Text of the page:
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CIO Must Become Business Leader

Madis Sassiad, CEO, FocusIT, Estonia

In September 2007, for the ninth year in a row, some 400 IT and telecommunications professionals, most of them from the Baltic States and Nordic countries, gathered in the Estonian town of Prnu for the From Vision to Solutions conference The golden age of information and communications technologies is upon us. All organisations use ICT in their activities and work processes, some more, others less. Life is improving in the ICT world. Those who want to be more successful and efficient use ICT to ensure improvements in those areas. The 2007 conference From Vision to Solutions was devoted primarily to the changing role of the chief information officer. Delegates learned about devices and features of the future, about opportunities to expand business operations in the real or virtual world, about the source of new employees, and about new solutions which CIOs need in the changing world.


The first keynote speaker at the conference was Tero Kulho from the Gartner company.  He talked about Gartners views insofar as the changing role of an organisations CIO are concerned, also addressing how IT has an effect on any organisation.  Kulho argued that an lack of true leadership on the part of IT will degrade corporate performance.  If the CIO and IT are not integrated into the development of business strategy, that has a significant impact on the ability of the relevant enterprise to achieve its financial goals and to achieve full competitive advantages.  IT leaders, said Kulho, cannot contribute toward a business strategy if they are not fully engaged as business leaders.  This requires managing IT like a business, as well as thinking and acting like a business leader by moving outside the framework of IT alone so as to help in encouraging innovation and better corporate performance.
Kuhlo said that IT organisations might be expected to fully participate in these processes sometime around the year 2012.  Well see whether thats true.


A module called Scientific Visions was addressed by Dr Aleksandr Vljame from the Chalmers University of Technology and Leo Mtus from the Estonian Academy of Sciences.  Both men talked about the latest technologies.  Vljame said that humans distinguish images as if in a film if the images change according to the rhythm of sound.  If the rhythm speeds up while the pictures remain unchanged, people will compile more predictable images in their own minds.  He presented the example of a rabbit which seems to leap forward at a successively more rapid speed, while in fact this impression is only caused by a sound effect, with the rabbit jumping at the same rate of speed on screen.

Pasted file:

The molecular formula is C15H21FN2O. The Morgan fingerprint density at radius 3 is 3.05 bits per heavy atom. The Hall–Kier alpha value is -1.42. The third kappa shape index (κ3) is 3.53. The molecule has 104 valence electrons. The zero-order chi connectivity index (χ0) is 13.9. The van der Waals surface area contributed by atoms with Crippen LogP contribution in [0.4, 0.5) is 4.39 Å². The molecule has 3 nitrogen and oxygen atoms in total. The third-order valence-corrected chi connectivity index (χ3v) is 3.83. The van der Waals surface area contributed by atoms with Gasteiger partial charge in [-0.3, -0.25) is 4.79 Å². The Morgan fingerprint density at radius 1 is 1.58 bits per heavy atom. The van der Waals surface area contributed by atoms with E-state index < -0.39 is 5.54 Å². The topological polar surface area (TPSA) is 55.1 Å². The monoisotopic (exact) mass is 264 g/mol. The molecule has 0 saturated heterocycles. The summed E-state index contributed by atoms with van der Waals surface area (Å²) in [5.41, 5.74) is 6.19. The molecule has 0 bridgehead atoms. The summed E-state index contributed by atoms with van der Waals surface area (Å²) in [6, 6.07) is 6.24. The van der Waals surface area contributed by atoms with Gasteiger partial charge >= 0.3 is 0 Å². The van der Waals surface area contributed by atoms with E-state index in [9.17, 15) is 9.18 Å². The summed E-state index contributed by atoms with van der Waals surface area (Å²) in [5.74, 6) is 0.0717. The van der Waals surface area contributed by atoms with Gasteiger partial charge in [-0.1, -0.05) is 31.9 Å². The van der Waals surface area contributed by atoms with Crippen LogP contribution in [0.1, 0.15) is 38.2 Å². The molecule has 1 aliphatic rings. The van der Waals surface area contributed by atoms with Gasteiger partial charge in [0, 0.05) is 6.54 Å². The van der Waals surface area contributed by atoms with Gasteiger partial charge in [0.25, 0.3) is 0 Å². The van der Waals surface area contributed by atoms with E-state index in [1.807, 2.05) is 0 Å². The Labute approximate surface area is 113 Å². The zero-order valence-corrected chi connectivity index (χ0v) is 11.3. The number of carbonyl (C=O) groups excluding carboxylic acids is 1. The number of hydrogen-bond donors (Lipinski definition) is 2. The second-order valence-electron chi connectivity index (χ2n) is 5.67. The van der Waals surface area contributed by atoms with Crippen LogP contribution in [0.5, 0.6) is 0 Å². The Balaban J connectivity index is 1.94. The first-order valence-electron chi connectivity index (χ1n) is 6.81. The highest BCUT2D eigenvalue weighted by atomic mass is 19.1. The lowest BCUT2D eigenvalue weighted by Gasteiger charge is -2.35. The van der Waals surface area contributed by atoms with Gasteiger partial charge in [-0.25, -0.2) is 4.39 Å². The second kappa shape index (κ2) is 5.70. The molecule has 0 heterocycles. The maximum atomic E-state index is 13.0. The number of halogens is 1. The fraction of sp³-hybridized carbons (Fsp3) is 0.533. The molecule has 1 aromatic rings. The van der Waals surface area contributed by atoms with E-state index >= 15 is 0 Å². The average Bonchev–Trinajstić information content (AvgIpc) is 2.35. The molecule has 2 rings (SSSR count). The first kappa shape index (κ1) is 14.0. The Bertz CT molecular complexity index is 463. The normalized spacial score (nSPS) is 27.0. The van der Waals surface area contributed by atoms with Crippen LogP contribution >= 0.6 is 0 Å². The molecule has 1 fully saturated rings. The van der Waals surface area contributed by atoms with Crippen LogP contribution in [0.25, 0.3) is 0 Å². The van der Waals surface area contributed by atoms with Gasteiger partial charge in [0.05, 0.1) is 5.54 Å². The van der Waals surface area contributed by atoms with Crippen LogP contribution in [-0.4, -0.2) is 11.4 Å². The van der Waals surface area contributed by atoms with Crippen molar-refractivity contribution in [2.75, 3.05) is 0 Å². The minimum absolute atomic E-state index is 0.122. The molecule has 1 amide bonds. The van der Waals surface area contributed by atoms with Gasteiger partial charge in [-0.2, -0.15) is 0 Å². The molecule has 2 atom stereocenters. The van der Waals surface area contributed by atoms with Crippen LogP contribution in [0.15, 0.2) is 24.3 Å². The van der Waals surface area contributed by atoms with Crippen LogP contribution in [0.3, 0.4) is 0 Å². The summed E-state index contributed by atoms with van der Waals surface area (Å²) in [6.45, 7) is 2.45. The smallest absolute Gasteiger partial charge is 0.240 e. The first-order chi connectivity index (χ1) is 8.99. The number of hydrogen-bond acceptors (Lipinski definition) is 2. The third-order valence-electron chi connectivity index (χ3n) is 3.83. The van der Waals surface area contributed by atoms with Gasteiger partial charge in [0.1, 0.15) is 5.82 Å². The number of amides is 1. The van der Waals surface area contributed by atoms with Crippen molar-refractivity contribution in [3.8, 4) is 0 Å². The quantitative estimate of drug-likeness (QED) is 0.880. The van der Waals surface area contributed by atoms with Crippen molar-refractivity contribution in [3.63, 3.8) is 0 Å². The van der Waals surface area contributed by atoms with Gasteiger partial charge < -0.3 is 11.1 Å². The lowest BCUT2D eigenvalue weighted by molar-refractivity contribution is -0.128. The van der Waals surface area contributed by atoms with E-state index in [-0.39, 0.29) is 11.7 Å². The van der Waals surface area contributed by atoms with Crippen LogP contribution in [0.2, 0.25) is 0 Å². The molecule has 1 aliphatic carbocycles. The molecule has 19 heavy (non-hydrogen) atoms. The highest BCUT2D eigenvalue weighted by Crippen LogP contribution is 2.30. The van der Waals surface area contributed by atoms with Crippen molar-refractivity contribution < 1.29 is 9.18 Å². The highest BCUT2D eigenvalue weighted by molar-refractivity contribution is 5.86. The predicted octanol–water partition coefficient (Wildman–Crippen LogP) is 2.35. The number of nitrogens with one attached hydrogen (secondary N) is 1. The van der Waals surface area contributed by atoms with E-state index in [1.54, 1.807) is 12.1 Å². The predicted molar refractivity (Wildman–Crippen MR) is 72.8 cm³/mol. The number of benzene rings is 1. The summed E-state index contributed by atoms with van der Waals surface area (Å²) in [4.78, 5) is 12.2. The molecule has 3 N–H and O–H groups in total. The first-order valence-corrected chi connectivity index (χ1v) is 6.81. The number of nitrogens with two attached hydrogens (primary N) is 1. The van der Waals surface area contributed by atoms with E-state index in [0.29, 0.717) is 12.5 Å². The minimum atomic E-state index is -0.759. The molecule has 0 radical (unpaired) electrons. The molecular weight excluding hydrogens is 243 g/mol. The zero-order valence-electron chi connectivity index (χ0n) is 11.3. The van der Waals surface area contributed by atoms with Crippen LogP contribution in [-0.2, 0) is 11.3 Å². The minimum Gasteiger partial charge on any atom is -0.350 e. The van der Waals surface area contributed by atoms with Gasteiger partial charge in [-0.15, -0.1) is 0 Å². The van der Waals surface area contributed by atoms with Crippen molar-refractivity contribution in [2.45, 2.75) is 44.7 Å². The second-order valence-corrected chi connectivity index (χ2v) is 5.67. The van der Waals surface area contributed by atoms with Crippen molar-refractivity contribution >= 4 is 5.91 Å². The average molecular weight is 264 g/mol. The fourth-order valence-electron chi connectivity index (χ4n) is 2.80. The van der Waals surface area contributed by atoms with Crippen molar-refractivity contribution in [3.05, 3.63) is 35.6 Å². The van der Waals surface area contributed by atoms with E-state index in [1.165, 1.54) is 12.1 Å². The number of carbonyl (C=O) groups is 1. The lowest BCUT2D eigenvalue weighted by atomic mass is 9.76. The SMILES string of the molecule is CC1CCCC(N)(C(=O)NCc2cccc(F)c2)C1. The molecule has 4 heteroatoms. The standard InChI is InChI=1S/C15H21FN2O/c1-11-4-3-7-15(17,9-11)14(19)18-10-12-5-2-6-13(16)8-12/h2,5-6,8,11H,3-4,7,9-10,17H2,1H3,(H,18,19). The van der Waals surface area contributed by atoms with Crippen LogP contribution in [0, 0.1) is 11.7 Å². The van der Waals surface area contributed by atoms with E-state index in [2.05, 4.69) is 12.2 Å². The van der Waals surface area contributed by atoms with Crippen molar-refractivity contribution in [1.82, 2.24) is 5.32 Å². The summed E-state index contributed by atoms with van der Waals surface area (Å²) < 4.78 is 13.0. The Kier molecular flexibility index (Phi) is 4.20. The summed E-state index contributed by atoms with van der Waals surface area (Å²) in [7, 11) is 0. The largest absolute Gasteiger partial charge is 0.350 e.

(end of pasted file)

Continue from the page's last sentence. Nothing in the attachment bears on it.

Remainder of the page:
Mtus spoke about ubiquitous computing systems, embedded real-time systems, vitiation of basic ICT theories in certain applications, etc.  He also presented a review of research that has been done in such areas as autonomic agents, multi-agent systems, occurring behaviours and dynamic changes related to structure and functionality.  He described this as a serious of new theories and derived methods for the development of technologies methods that are better than existing ones.


In a module called Globalisation Vision, IT specialist Nikolay Royenko from Ukraine talked about the ICT sector and related business opportunities in his country.  Andrus Viirg from Enterprise Estonia talked about his job of developing business relations in Silicon Valley in the United States.  Eero Holstila, director for economic development in Helsinki, talked about how his city is emerging as a word-class example of an innovation ecosystem.  Holstila said that the infrastructure and technological environment which exists in the Helsinki-Tallinn region is interesting to many investors and innovators, so greater co-operation between Finnish and Estonian IT people can be expected.
After a coffee break, Kuba Karlinski from INNOVATICA talked about driving engines for innovation.  Without being aware of all of the unmet needs of customers, companies devise solutions which they then test with those consumers.  The solution-first approach means that it is only by chance that an optimal solution can be discovered, said Karlinski.